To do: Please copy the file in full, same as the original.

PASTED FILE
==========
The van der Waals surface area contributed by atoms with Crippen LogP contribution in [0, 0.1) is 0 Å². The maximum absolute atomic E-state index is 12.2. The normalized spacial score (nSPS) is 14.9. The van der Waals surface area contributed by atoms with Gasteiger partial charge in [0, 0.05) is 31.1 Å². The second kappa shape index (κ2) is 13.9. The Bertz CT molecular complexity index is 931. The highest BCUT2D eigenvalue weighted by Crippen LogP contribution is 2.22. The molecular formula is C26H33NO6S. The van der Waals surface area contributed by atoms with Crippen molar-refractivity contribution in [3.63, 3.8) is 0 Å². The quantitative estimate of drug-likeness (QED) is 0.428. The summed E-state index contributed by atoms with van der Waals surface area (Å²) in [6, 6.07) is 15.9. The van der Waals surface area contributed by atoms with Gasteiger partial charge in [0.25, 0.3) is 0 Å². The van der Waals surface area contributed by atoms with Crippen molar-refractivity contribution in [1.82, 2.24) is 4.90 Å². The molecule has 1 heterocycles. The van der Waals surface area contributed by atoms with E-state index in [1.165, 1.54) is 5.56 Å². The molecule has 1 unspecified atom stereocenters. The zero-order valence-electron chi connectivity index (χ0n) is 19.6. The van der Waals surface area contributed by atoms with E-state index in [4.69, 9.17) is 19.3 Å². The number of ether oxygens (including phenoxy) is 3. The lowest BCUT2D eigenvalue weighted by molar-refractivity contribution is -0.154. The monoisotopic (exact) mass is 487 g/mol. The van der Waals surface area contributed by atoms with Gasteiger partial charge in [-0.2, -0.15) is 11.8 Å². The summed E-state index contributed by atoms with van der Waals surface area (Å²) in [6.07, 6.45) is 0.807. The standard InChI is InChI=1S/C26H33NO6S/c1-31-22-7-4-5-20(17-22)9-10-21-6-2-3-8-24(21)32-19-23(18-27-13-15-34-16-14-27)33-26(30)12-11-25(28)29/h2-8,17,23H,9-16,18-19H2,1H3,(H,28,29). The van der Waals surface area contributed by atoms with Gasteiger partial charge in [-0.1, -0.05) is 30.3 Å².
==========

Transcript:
The van der Waals surface area contributed by atoms with Crippen LogP contribution in [0, 0.1) is 0 Å². The maximum absolute atomic E-state index is 12.2. The normalized spacial score (nSPS) is 14.9. The van der Waals surface area contributed by atoms with Gasteiger partial charge in [0, 0.05) is 31.1 Å². The second kappa shape index (κ2) is 13.9. The Bertz CT molecular complexity index is 931. The highest BCUT2D eigenvalue weighted by Crippen LogP contribution is 2.22. The molecular formula is C26H33NO6S. The van der Waals surface area contributed by atoms with Crippen molar-refractivity contribution in [3.63, 3.8) is 0 Å². The quantitative estimate of drug-likeness (QED) is 0.428. The summed E-state index contributed by atoms with van der Waals surface area (Å²) in [6, 6.07) is 15.9. The van der Waals surface area contributed by atoms with Gasteiger partial charge in [0.25, 0.3) is 0 Å². The van der Waals surface area contributed by atoms with Crippen molar-refractivity contribution in [1.82, 2.24) is 4.90 Å². The molecule has 1 heterocycles. The van der Waals surface area contributed by atoms with E-state index in [1.165, 1.54) is 5.56 Å². The molecule has 1 unspecified atom stereocenters. The zero-order valence-electron chi connectivity index (χ0n) is 19.6. The van der Waals surface area contributed by atoms with E-state index in [4.69, 9.17) is 19.3 Å². The number of ether oxygens (including phenoxy) is 3. The lowest BCUT2D eigenvalue weighted by molar-refractivity contribution is -0.154. The monoisotopic (exact) mass is 487 g/mol. The van der Waals surface area contributed by atoms with Gasteiger partial charge in [-0.2, -0.15) is 11.8 Å². The summed E-state index contributed by atoms with van der Waals surface area (Å²) in [6.07, 6.45) is 0.807. The standard InChI is InChI=1S/C26H33NO6S/c1-31-22-7-4-5-20(17-22)9-10-21-6-2-3-8-24(21)32-19-23(18-27-13-15-34-16-14-27)33-26(30)12-11-25(28)29/h2-8,17,23H,9-16,18-19H2,1H3,(H,28,29). The van der Waals surface area contributed by atoms with Gasteiger partial charge in [-0.1, -0.05) is 30.3 Å².